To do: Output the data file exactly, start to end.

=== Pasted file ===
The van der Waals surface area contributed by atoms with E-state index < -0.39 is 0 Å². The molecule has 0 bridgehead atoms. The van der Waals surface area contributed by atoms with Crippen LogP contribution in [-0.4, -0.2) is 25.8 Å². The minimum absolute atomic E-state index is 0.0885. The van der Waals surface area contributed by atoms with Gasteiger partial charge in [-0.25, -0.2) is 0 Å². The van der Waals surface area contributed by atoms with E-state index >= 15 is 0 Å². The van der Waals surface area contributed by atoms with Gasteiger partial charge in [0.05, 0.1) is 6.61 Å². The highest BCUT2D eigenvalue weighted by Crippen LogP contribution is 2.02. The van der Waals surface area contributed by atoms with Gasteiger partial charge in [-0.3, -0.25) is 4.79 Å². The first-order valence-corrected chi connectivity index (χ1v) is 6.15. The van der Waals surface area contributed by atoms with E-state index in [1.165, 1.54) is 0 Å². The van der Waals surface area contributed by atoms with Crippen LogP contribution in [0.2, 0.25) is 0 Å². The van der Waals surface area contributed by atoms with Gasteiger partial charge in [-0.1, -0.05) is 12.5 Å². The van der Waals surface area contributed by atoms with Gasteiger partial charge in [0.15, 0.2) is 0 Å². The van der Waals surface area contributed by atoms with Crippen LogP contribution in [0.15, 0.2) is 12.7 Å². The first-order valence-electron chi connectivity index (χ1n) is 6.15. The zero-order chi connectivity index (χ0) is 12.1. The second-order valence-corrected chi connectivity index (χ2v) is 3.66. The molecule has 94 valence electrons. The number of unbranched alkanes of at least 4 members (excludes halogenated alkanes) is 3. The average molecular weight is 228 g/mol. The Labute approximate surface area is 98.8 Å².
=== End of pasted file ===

The van der Waals surface area contributed by atoms with E-state index < -0.39 is 0 Å². The molecule has 0 bridgehead atoms. The van der Waals surface area contributed by atoms with Crippen LogP contribution in [-0.4, -0.2) is 25.8 Å². The minimum absolute atomic E-state index is 0.0885. The van der Waals surface area contributed by atoms with Gasteiger partial charge in [-0.25, -0.2) is 0 Å². The van der Waals surface area contributed by atoms with E-state index >= 15 is 0 Å². The van der Waals surface area contributed by atoms with Gasteiger partial charge in [0.05, 0.1) is 6.61 Å². The highest BCUT2D eigenvalue weighted by Crippen LogP contribution is 2.02. The van der Waals surface area contributed by atoms with Gasteiger partial charge in [-0.3, -0.25) is 4.79 Å². The first-order valence-corrected chi connectivity index (χ1v) is 6.15. The van der Waals surface area contributed by atoms with E-state index in [1.165, 1.54) is 0 Å². The van der Waals surface area contributed by atoms with Crippen LogP contribution in [0.2, 0.25) is 0 Å². The van der Waals surface area contributed by atoms with Gasteiger partial charge in [-0.1, -0.05) is 12.5 Å². The van der Waals surface area contributed by atoms with Gasteiger partial charge in [0.15, 0.2) is 0 Å². The van der Waals surface area contributed by atoms with Crippen LogP contribution in [0.15, 0.2) is 12.7 Å². The first-order valence-electron chi connectivity index (χ1n) is 6.15. The zero-order chi connectivity index (χ0) is 12.1. The second-order valence-corrected chi connectivity index (χ2v) is 3.66. The molecule has 94 valence electrons. The number of unbranched alkanes of at least 4 members (excludes halogenated alkanes) is 3. The average molecular weight is 228 g/mol. The Labute approximate surface area is 98.8 Å².